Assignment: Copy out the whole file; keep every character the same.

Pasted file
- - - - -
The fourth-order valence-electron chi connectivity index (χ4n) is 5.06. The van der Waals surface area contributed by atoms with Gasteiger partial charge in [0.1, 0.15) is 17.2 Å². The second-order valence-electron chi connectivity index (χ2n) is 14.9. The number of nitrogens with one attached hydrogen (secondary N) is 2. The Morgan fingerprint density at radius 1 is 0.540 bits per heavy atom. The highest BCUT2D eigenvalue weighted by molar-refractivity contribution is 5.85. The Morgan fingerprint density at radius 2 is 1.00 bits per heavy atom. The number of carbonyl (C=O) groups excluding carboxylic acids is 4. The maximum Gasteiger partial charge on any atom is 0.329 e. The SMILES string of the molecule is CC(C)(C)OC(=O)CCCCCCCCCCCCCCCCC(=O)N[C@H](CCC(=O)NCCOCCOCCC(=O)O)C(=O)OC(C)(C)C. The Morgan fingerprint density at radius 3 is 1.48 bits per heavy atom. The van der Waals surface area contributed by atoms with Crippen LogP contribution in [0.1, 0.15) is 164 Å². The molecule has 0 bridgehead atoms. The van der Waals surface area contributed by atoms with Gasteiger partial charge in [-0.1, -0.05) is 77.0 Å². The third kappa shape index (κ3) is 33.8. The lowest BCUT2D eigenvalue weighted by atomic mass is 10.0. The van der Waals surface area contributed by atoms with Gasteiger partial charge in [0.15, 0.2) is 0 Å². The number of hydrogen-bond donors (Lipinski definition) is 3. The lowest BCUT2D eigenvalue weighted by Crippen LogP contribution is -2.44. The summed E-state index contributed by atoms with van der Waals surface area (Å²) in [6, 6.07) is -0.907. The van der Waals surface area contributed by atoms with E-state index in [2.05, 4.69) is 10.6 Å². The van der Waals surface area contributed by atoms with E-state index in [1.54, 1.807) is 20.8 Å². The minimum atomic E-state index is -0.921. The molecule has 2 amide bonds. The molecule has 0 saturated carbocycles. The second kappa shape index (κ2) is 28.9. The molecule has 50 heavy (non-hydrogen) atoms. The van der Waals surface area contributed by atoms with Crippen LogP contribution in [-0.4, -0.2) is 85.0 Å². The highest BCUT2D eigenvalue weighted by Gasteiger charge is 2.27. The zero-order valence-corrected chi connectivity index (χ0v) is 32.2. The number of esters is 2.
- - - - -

The fourth-order valence-electron chi connectivity index (χ4n) is 5.06. The van der Waals surface area contributed by atoms with Gasteiger partial charge in [0.1, 0.15) is 17.2 Å². The second-order valence-electron chi connectivity index (χ2n) is 14.9. The number of nitrogens with one attached hydrogen (secondary N) is 2. The Morgan fingerprint density at radius 1 is 0.540 bits per heavy atom. The highest BCUT2D eigenvalue weighted by molar-refractivity contribution is 5.85. The Morgan fingerprint density at radius 2 is 1.00 bits per heavy atom. The number of carbonyl (C=O) groups excluding carboxylic acids is 4. The maximum Gasteiger partial charge on any atom is 0.329 e. The SMILES string of the molecule is CC(C)(C)OC(=O)CCCCCCCCCCCCCCCCC(=O)N[C@H](CCC(=O)NCCOCCOCCC(=O)O)C(=O)OC(C)(C)C. The Morgan fingerprint density at radius 3 is 1.48 bits per heavy atom. The van der Waals surface area contributed by atoms with Crippen LogP contribution in [0.1, 0.15) is 164 Å². The molecule has 0 bridgehead atoms. The van der Waals surface area contributed by atoms with Gasteiger partial charge in [-0.1, -0.05) is 77.0 Å². The third kappa shape index (κ3) is 33.8. The lowest BCUT2D eigenvalue weighted by atomic mass is 10.0. The van der Waals surface area contributed by atoms with Gasteiger partial charge in [0.15, 0.2) is 0 Å². The number of hydrogen-bond donors (Lipinski definition) is 3. The lowest BCUT2D eigenvalue weighted by Crippen LogP contribution is -2.44. The summed E-state index contributed by atoms with van der Waals surface area (Å²) in [6, 6.07) is -0.907. The van der Waals surface area contributed by atoms with E-state index in [2.05, 4.69) is 10.6 Å². The van der Waals surface area contributed by atoms with E-state index in [1.54, 1.807) is 20.8 Å². The minimum atomic E-state index is -0.921. The molecule has 2 amide bonds. The molecule has 0 saturated carbocycles. The second kappa shape index (κ2) is 28.9. The molecule has 50 heavy (non-hydrogen) atoms. The van der Waals surface area contributed by atoms with Crippen LogP contribution in [-0.4, -0.2) is 85.0 Å². The highest BCUT2D eigenvalue weighted by Gasteiger charge is 2.27. The zero-order valence-corrected chi connectivity index (χ0v) is 32.2. The number of esters is 2.